Is it a good idea?
There is no question that plastic surgery is expensive and, in most cases, it isn’t covered by health insurance. Since the cost is coming directly out of your own pocket, it would be nice to save some money where possible, right? This has led many people to traveling to other countries to get their procedures done. However, is it safe? Are you more likely to have complications if you do this?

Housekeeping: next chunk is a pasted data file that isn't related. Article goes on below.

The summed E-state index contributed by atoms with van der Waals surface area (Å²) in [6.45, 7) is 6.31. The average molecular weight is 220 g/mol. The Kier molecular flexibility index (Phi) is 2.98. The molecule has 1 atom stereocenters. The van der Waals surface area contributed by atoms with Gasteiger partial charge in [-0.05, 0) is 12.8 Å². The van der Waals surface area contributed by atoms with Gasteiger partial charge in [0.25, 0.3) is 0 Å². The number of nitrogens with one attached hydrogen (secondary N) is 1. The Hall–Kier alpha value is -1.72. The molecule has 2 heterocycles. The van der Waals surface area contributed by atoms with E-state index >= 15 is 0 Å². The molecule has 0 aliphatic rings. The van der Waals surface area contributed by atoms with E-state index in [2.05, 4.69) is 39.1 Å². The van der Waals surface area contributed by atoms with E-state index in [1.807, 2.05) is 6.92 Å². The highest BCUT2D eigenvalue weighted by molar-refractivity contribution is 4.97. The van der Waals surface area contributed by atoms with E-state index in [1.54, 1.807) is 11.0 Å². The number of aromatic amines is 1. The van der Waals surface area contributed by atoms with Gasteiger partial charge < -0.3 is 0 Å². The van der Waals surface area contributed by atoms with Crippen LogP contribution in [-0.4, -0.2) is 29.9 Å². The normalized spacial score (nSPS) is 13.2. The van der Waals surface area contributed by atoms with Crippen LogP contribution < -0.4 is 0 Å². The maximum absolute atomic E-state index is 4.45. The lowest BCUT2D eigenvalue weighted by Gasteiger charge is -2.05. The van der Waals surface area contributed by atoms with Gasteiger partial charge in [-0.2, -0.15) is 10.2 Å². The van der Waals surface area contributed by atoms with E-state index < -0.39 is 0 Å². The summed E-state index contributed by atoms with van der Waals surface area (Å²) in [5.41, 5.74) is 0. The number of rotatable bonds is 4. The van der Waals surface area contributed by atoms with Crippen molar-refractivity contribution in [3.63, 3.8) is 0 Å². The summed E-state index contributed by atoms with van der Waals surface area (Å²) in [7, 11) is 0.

According to the American Society of Plastic Surgeons (ASPS), cosmetic surgery is a $16 billion a year industry in the United States and 17.5 million cosmetic and minimally-invasive procedures were performed in 2017 alone. This means that more cosmetic surgery procedures are done in the US than in any other country. However, our plastic surgeons and hospitals are also the most expensive. This is driving people to find cheaper alternatives. If people travel abroad, they can save 40 to 80% depending on the procedure and the country they visit. Brazil, Japan, Italy, Mexico, Russia, India, Turkey, Germany, and France are the top ten destinations, according to the International Society of Aesthetic Plastic Surgery (ISAPS). This is a form of medical tourism, which is when you choose to have surgery outside the country for supposedly much less money than you might pay here in the US. This term covers all types of procedures, including elective plastic surgery, and is growing worldwide at an estimated rate of 15 to 25%, according to Patients Beyond Borders. Currently, estimations indicate that as many as 15 million US patients are seeking medical care abroad each year. In regards to plastic surgery, ISAPS states that women most often travel abroad for breast augmentation, liposuction, eyelid surgery, rhinoplasty (nose jobs), abdominoplasty (tummy tucks), and breast lifts. In addition, the number of women traveling for labiaplasty (reducing the length of the labia minora) and lower body lifts have increased. However, women aren’t the only ones traveling for surgery. Men represent 13.8% of cosmetic patients and their favorite procedures are eyelid surgery, gynecomastia (male breast reduction), rhinoplasty, liposuction, and hair transplant.